M. H. de Young Memorial Museum

Named for San Francisco newspaperman M. H. de Young, this building is a completely reworked redesign from the original museum, which opened in 1895 as an outgrowth of the California International Exposition of 1894. After the Loma Prieta earthquake in 1989 which completely ravaged the original building's structure, the de Young board began working to fund a restructuring of the building, and the resulting winner of the competition for its redesign in the late 1990's was acclaimed Swiss architects, Jacques Herzog & Pierre de Meuron.

Herzog & de Meuron developed the idea of a variably perforated screen exterior which would mirror the green foliage and forestry of the surrounding Golden Gate Park, San Francisco's central park. The architects worked with Zahner whose engineers and software specialists developed a system which would allow unique perforation and patterned dimples, variably sized and placed throughout the exterior. This included over 8000 unique panels whose collective whole formed the pattern of light through trees - literally. This was the first iteration of the Zahner Interpretive Relational Algorithmic Process, or the ZIRA Process.

Craftsmanship in large buildings is supposed to be dead, killed by Modernist ideology and cost considerations. What this building says is that maybe craftsmanship has a high-tech future after all.

Time Magazine
Aerial view of the de Young Museum in San Francisco, California
Aerial view of the de Young Museum in San Francisco, California
Aerial view of the de Young Museum roof.
Aerial view of the de Young Museum roof.
Inverted Seam roof system and channel design for the de Young Museum roof
Inverted Seam roof system and channel design for the de Young Museum roof
Outdoor cafe under the de Young Museum canopy awning
Outdoor cafe under the de Young Museum canopy awning

At the time, this mosaic algorithmic process was emerging, but was unheard of in the world of architecture. Zahner hired software developers and engineers to assist in this technological advancement.

The architects came up with a photo taken pointed up through the trees, and in several parts of the museum, light filters through the perforated system of holes, revealing shadows similar in shape and form to those of actual trees. ZIRA technology was developed to streamline this complex series of variable holes in the copper, allowing engineers to run chosen imagery through the algorithmic system, translating it to the thousands of copper plates.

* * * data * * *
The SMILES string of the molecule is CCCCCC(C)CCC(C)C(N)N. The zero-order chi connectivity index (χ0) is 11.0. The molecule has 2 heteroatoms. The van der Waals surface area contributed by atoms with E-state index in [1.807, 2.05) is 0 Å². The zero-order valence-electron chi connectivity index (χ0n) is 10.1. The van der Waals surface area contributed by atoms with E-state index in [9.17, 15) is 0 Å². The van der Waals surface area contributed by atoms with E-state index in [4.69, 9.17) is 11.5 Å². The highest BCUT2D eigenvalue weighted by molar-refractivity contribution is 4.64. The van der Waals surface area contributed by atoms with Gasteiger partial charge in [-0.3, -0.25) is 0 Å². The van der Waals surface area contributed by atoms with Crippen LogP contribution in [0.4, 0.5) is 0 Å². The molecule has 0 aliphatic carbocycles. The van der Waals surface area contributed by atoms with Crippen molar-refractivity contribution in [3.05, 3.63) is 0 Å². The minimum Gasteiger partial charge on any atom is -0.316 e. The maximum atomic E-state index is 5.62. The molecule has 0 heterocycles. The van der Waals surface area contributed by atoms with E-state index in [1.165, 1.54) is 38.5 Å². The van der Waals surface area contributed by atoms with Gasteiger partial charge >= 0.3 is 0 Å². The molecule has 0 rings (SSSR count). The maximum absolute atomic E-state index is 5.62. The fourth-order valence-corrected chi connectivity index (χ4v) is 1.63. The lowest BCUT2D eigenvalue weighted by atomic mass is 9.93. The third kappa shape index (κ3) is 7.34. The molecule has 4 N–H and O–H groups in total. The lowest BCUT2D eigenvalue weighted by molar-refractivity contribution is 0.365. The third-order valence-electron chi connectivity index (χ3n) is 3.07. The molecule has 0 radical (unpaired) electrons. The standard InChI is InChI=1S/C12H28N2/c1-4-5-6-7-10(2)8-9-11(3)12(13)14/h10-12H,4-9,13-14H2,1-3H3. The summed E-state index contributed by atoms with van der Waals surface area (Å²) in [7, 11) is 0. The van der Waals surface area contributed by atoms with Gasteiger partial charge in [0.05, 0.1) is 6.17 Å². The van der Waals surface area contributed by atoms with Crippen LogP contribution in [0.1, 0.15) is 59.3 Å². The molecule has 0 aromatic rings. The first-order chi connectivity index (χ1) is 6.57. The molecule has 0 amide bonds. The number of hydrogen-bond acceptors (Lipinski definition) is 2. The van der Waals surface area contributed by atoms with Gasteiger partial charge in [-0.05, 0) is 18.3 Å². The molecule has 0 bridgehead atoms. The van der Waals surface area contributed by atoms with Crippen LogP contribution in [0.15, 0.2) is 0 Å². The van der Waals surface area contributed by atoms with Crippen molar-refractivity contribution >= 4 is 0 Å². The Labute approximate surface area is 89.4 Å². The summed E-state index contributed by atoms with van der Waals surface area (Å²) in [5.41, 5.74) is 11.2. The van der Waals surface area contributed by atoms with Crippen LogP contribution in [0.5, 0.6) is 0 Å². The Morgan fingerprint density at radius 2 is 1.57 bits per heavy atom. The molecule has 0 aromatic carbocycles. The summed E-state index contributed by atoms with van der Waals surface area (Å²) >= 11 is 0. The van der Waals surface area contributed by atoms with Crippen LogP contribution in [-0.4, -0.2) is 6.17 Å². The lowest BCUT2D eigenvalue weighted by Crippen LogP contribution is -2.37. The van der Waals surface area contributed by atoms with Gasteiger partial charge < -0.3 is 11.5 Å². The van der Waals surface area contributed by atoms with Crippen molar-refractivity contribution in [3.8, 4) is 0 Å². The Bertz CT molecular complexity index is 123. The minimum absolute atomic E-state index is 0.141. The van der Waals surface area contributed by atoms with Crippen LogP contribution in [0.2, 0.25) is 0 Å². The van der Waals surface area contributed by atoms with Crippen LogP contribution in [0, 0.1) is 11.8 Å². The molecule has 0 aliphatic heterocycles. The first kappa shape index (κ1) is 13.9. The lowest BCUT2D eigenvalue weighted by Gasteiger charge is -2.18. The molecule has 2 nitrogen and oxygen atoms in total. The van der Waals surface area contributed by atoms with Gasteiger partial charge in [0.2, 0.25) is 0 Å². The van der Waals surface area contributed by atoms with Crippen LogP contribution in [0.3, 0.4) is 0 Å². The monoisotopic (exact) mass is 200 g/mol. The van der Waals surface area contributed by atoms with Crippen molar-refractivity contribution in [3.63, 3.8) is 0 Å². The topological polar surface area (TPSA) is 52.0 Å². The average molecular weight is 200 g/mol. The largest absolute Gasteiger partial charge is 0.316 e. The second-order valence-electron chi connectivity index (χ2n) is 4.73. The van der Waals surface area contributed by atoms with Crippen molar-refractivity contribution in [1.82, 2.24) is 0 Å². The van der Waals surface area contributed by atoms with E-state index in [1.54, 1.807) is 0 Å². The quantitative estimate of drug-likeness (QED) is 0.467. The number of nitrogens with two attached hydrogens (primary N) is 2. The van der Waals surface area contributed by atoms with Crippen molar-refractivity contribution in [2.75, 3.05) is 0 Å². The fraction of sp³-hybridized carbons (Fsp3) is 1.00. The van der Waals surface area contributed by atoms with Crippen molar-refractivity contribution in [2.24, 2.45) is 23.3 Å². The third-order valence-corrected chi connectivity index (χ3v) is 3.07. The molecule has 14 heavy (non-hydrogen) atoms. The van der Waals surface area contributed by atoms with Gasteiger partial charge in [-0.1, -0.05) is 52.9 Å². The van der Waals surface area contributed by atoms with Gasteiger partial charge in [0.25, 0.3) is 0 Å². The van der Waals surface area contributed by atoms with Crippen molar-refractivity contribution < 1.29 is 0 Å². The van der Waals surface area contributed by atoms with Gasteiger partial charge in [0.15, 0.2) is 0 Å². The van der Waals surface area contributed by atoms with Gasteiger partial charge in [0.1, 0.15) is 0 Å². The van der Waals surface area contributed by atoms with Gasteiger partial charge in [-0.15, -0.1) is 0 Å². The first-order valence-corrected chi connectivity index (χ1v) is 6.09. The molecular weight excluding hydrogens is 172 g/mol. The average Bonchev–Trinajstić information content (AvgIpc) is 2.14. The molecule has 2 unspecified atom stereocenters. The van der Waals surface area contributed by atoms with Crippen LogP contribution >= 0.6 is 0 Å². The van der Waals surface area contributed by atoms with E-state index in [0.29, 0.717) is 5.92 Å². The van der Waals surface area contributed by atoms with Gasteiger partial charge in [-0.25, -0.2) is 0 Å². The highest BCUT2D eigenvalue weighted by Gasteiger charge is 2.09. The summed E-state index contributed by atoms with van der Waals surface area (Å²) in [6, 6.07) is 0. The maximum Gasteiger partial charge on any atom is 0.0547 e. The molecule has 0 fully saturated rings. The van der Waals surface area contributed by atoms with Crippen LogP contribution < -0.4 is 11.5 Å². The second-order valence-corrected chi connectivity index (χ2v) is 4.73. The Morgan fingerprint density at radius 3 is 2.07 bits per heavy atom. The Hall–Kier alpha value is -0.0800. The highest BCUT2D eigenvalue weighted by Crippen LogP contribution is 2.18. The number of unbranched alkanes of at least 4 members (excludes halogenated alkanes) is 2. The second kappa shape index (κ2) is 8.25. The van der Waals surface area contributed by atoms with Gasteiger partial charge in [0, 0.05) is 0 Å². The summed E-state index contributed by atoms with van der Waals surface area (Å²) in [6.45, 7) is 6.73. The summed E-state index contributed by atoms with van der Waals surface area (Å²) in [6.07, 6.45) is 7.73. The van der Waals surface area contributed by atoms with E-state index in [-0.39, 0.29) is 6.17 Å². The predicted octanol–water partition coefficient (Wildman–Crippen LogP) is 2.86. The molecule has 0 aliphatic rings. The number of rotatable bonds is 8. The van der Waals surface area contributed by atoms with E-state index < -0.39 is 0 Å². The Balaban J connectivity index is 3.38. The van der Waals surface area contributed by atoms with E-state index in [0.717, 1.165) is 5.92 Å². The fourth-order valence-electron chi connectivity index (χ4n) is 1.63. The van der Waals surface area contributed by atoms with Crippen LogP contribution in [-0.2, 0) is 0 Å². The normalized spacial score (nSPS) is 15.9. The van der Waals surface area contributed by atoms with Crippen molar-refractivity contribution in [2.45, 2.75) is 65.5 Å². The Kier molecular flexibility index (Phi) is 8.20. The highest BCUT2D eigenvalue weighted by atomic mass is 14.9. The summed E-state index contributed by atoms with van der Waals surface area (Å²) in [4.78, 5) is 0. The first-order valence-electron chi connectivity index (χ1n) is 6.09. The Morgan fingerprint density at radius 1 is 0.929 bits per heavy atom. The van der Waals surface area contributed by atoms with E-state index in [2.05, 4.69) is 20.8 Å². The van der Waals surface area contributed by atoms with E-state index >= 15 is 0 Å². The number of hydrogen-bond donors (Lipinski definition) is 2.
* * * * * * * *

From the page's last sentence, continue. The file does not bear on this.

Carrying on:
Source imagery and installed panel system for the ‘Children’s Entry’ at the de Young Museum.
Source imagery and installed panel system for the ‘Children’s Entry’ at the de Young Museum.

Above left, the surface of the 'Children's Entry' was created using imagery from a photograph provided by the architects (right). The vantage point looks up into a sky obscured by trees. Similarly, the section of the Museum featuring this surface was initially open, recreating the effect on metal. Since installation, the area has been covered for moisture control.

... A sensual copper skin that will evolve over time.

Sarah Amelar author, Architectural Record.

Architects originally called for a light golden-hued appearance for the Museum.  However, as the intentions evolved, a desire for the Museum to blend and emerge from its forested surroundings like an ancient indigenous structure.

Patina transition over time on the de Young Museum
Patina transition over time on the de Young Museum

Zahner helped to guide this decision for the client. Understanding how copper alloys weather over time, and understanding the integrity and durability of the material is key to its selection process. Zahner brought the clients into the fold of this knowledge, educating the design team on how over the next few decades, the copper facade and roof would transition from its bright golden red, to a dark brown, to a black, and finally, after a decade or more, it will slowly emerge into earthy greens.

In clean air environments — which San Francisco generally has great air quality — this process can take much longer. Copper oxidizes quickly in polluted areas. In cleaner environments, this process could take twenty to thirty years.